Genband, Kandy & The RTC Factor
November 13, 2015
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It is not surprising that David Walsh (pictured) continuously talks, muses and thinks about the future. As CEO and chairman of Genband Inc., staying in the present is simply not acceptable when the company’s entire existence revolves around real-time communications (RTC).
For many it represents the new frontier in which people’s personal habits, needs and wants will dictate what sticks and becomes popular, which is contrary to how the entire telecommunications industry has worked in the past.
It is, says Walsh, who spoke in June at the Canadian Telecom Summit in Toronto, a consumption-based model.
“You only pay for what you consume, which is completely different to the way the industry worked in the past,” he told Connections+. “In the past, the carriers would say we want to build a service, we would all bid, they would select a supplier and hope people sign on. That is not the model anymore.
“The model is far different. We provide the ability for carriers or anyone for that matter to build an application or enhance an application.”
Genband as a company has certainly evolved. While Walsh has been at the helm for five years, the company was founded in 1999 as General Bandwidth, a media gateway vendor and over the years has bought the following as a lead up to where it is today: Siemens Digital Central Office business (2006), Tekelec’s switching solutions group (2007), Nokia Siemens SURPASS hiG fixed line trunking media gateway product line (2009), all the assets of Nortel’s Carrier VoIP and Application Solutions Business (2010), integrated switching platform vendor Cedar Point Communications (2011) and Aztek Networks, a vendor whose hardware allows for a smoother transition from legacy to IP networks.
They were a prelude to the acquisition of an Over-the-Top offering in 2013 called fring and the launch of the Kandy Platform-as-a-Service last year. The latter is defined by the company as a disruptive real time communications software development initiative, “designed to help companies build communications that are more integrated an immediate – built right into the way their customers interact with them and their employees work.
“Kandy combines the simplicity of the Web and mobile applications with enterprise-grade real time communications capabilities, making it more cost-effective and expedious to enable communications applications.”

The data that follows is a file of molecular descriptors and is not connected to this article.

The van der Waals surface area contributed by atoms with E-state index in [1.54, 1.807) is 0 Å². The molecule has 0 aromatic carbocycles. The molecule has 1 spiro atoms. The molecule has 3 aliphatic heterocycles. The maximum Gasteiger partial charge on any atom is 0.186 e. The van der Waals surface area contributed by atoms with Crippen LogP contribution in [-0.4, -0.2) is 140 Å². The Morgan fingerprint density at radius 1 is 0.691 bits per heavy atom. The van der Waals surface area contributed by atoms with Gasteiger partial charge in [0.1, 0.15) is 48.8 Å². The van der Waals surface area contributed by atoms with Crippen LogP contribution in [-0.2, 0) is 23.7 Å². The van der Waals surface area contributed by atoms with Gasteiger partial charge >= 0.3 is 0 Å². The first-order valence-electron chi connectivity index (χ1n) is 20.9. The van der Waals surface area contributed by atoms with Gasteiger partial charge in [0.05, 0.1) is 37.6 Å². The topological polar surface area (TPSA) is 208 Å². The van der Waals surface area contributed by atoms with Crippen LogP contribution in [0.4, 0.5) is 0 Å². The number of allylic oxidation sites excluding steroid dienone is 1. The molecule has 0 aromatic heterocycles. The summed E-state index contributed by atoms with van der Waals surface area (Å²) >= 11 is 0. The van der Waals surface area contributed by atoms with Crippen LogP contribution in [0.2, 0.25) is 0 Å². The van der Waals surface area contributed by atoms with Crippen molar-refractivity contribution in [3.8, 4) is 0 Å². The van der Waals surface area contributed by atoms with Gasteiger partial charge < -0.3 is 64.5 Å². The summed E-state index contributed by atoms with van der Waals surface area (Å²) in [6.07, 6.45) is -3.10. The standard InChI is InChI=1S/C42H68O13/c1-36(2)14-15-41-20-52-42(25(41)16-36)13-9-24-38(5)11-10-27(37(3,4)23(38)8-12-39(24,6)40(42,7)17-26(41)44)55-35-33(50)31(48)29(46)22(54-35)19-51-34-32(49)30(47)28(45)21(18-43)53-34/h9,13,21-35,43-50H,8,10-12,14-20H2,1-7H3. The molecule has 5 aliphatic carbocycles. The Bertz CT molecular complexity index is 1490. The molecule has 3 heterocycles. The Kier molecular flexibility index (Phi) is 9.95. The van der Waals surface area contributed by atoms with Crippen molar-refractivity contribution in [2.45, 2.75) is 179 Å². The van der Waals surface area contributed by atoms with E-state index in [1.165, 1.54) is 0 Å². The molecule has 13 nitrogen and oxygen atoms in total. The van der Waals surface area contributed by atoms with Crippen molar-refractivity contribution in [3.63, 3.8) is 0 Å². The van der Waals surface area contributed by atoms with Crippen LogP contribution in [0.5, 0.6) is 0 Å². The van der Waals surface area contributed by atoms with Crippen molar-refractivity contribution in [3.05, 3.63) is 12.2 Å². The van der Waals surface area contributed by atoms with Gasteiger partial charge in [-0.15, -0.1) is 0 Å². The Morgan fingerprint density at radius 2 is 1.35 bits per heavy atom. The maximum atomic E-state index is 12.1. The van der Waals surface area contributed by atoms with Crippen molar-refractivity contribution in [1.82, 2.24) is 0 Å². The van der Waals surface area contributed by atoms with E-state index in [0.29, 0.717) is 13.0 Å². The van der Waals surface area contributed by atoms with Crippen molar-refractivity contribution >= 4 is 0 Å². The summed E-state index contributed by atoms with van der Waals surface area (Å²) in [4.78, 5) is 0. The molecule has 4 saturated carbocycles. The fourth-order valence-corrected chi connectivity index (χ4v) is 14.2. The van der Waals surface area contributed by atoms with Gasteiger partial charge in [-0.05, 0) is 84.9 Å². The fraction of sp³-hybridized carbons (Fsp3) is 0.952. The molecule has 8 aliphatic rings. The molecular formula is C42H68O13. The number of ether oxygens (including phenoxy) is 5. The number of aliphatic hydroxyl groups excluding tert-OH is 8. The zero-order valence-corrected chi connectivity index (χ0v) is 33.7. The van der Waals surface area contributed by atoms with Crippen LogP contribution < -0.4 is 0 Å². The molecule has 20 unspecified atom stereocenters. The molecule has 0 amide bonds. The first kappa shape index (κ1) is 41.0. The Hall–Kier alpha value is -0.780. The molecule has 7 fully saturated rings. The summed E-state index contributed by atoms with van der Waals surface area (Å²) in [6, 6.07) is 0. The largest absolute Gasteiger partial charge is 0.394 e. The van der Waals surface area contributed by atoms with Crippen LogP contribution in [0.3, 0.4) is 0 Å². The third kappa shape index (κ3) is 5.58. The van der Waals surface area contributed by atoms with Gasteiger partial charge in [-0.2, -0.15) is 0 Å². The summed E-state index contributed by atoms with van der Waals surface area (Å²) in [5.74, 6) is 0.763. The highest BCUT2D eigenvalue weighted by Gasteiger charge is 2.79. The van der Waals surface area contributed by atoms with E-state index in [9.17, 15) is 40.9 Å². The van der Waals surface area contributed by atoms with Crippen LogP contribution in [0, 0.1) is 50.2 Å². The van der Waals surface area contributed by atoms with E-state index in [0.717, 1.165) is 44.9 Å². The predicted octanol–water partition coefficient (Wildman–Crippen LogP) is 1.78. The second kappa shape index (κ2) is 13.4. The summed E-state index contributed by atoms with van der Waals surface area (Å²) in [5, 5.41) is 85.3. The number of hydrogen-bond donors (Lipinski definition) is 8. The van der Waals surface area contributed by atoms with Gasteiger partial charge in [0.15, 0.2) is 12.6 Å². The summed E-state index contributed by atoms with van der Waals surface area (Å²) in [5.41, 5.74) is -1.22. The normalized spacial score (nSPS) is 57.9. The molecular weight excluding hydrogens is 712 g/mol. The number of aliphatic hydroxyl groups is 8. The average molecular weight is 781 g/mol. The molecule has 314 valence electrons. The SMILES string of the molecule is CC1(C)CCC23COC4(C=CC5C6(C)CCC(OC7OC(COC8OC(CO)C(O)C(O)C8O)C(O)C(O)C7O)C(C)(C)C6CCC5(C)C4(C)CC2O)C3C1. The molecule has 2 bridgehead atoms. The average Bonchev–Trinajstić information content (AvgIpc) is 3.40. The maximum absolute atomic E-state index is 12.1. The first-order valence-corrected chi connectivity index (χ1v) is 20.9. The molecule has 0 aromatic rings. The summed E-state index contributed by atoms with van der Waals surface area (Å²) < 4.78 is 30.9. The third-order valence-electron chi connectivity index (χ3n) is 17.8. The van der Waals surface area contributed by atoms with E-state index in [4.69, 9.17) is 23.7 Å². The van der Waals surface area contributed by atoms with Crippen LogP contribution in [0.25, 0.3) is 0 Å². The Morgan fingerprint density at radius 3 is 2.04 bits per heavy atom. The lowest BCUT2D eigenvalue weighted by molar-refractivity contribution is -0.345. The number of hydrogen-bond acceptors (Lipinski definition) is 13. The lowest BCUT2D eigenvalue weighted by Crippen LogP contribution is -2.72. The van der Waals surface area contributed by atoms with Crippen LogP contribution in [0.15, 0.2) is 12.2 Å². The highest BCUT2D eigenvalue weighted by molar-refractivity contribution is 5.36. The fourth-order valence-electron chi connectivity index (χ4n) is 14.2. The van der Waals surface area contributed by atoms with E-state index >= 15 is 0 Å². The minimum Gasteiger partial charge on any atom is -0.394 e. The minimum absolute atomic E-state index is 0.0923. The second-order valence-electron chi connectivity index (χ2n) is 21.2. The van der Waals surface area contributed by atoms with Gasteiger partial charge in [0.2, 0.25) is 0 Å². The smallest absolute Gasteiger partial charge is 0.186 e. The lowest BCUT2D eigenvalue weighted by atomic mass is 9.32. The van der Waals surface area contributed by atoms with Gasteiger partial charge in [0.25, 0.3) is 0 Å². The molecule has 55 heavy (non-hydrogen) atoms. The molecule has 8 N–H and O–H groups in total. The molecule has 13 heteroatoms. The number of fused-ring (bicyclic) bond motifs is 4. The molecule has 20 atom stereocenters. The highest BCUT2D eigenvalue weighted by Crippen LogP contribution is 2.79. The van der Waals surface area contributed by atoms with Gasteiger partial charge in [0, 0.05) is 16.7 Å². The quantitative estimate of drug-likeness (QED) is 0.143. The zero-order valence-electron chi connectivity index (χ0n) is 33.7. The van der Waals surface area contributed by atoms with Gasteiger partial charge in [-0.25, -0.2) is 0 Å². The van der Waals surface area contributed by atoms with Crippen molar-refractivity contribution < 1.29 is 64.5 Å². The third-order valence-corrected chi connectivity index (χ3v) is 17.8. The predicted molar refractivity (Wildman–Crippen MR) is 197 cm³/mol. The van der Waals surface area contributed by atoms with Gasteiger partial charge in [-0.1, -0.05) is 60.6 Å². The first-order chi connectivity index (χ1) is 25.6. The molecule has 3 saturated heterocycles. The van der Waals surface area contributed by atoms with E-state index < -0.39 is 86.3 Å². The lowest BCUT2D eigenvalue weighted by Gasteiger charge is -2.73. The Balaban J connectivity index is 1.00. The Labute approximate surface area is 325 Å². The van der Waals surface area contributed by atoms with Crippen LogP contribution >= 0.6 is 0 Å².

Paul Pluschkell, founder of Kandy and executive vice president of strategy and cloud services for Genband, says it is designed to allow anyone from IT to business owners to embed real time video, voice, presence and text into their Web and mobile applications.
Kandy, according to Jim Lundy, founder and CEO of Aragon Research, “represents a catalyst in the move towards cloud-based embedded communications – conversations will happen without dialing a phone number. Contextual, embedded communications will change how we get things done.”
The fring Alliance, meanwhile, which was formed in February, is an Over-the-Top (OTT) platform that enables Communications Service Providers to provide instant messaging and voice and video to their subscribers.
“A lot of effort went into developing the components to real-time communications,” says Walsh. “The way of the world is embedding it in business applications such as SAP or Salesforce. With Salesforce you are in that application all day long. Why would you ever leave that application to make a phone call? You want it integrated.
“When you see real-time communications embedded in an SAP app versus not, the difference is so stark. To be able to have this functionality, the experience is so different that it’s hard to imagine how anyone lived without it before.”
To that end, Walsh adds, millions of apps are going to evolve, but not in traditional ways. “Former software developers are out of work and have missed the boat completely,” he says. “We have these hackathons and just average people come up with really cool applications.
“You almost can’t keep track of what is going on. Every minute there is a new application that is using location, real-time communications.
An example of that is Waze, a navigation system that Walsh says has become a de-facto standard. “Waze combines real-time communications, social, navigation and GPS. It is like Google in terms of maps, but people are rewarded to participate. It is way more accurate when it comes to time between two locations. It is deadly accurate. Even in New York where it is congested, you will rarely be off by a minute on any drive
“On the social aspect, it encourages people to tell you where potholes are, were cops are, where speed traps are … everyone is reporting in on this stuff.”